China’s Mega Listings Intensify Rivalry Between Stock Exchanges
(Bloomberg) -- Ant Group Co.’s highly-anticipated initial public offering in Shanghai is set to intensify rivalry between the bourse and its competitor Shenzhen, as both aim for the top spot in China’s $9.9 trillion equity market.
The megacities house two of the world’s largest 10 stock-exchange operators, and have for decades jostled to become the go-to destination for firms wanting to open their doors to retail and institutional investors alike. Together they make up the world’s second-most valuable national equity market globally after the U.S. A rally in mainland China has added $2.6 trillion to stock values this year alone thanks in part to Beijing’s policies to encourage trading.
While the Shanghai Stock Exchange has been the default bourse for large state-backed corporations, it’s fallen behind in stature in recent years as investors chase multibillion-dollar tech listings in Shenzhen. The southern city’s proximity to Hong Kong, coupled with its plentiful high-growth firms, has made it attractive to more risk-tolerant and international investors. Its ChiNext index has outperformed major global peers this year, leaping by nearly 50%. The Shanghai Composite is up nearly 6%.
“There is rivalry in the sense they want to get good listings, but there’s a push and pull, things are going to bounce backwards and forwards between the two,” said Fraser Howie, author of “Red Capitalism: The Fragile Financial Foundation of China’s Extraordinary Rise”.
From the start, the rivalry between Shanghai and Shenzhen was basically one of state-owned firms and private firms. That scale tipped after policymakers encouraged the development of private enterprises, he added.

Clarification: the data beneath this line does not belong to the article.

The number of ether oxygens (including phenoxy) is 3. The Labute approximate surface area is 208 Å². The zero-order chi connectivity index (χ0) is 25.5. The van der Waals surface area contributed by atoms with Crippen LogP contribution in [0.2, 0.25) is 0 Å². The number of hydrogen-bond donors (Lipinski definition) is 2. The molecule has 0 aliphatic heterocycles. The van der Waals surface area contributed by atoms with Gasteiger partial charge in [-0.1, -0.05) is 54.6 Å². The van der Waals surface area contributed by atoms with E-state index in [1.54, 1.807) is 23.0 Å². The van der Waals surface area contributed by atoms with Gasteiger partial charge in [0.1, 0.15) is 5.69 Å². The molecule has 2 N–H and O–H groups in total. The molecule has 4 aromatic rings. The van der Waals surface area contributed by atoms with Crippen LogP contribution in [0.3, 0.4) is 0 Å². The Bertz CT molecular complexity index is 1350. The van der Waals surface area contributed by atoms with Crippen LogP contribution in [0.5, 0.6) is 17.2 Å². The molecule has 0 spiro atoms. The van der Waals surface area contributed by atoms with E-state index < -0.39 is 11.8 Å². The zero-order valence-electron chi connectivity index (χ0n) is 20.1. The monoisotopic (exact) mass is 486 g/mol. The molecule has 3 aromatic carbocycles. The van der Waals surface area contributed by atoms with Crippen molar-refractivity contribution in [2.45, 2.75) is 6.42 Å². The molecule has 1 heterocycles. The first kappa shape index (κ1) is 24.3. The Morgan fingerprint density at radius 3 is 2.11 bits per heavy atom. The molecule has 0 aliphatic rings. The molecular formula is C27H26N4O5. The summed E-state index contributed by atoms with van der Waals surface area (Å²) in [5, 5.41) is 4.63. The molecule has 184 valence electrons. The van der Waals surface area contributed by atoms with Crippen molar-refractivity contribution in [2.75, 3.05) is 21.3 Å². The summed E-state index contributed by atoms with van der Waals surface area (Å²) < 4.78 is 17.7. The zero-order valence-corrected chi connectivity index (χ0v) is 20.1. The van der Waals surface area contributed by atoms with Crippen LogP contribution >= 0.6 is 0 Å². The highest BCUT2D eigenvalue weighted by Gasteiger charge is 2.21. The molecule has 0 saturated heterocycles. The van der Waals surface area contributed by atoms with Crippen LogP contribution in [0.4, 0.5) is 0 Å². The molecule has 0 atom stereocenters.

With several mega-listings set to hit in coming weeks and months, including automaker Zhejiang Geely Holding Group Co. and China International Capital Corp. - both wins for Shanghai’s Star board - competition between the two bourses is sure to heat up again.
Representatives from the Shanghai and Shenzhen stock exchanges could not be reached for comment when contacted by Bloomberg News.
To understand the relationship between the two exchanges, analysts point to their roots. Both Shanghai and Shenzhen’s stock markets launched in 1990 as a result of growing economic activity, though the bourses tapped into very different business sectors. Shanghai, a politically-linked business hub, thrived with large state-owned firms and factories in the key Yangtze Delta region. Smaller, private firms turned to the industrial center of Shenzhen.
Those roles reversed when pure state-owned businesses started to decline following the introduction of mixed ownership in the early 1990s. This was further championed by President Xi Jinping when his administration made private investment in state businesses a key part of its 2013 plan to expand economic freedom. Growth in the private economy has since eclipsed state-controlled behemoths.
In recent years, the offerings from the exchanges have been closely matched. In a bid to reinvent itself to appeal to more firms, Shanghai launched its own Nasdaq-like Star Market last year. It offered lower revenue and market cap requirements for companies to list, while also accelerating the years-long review period to just months.
Shenzhen’s ChiNext, trying to establish itself as a reliable rather than speculative platform, has also implemented similar IPO requirements while also lifting daily price limits. In August, 18 firms trading for the first time on the ChiNext board under new reforms saw shares surge by an average 212%.
Ant Group’s decision to list in Shanghai is a major win for the bourse. Turnover on the Shanghai Exchange is only about two thirds of that of its southern counterpart, even though its market cap is about a third larger. Meanwhile, the value of stocks traded by overseas investors in Shenzhen is nearly six fold compared to Shanghai.
The rivalry may intensify, after regulators signaled that trading rules could soon be eased for all domestic exchanges. As China seeks to lure high-growth companies to its borders, it could put Shanghai and Shenzhen in a global race with the biggest exchanges from New York to Singapore. Ant, for example, is also listing in Hong Kong.
“I think the real rivalry is with international exchanges - Hong Kong, Singapore, and even more so Nasdaq,” said John Dong, securities attorney at Joint-Win Partners in Shanghai. “Trying to attain small tokens of favor from authorities is losing sight of the goal to strengthen China’s capital markets and win over international funds.”
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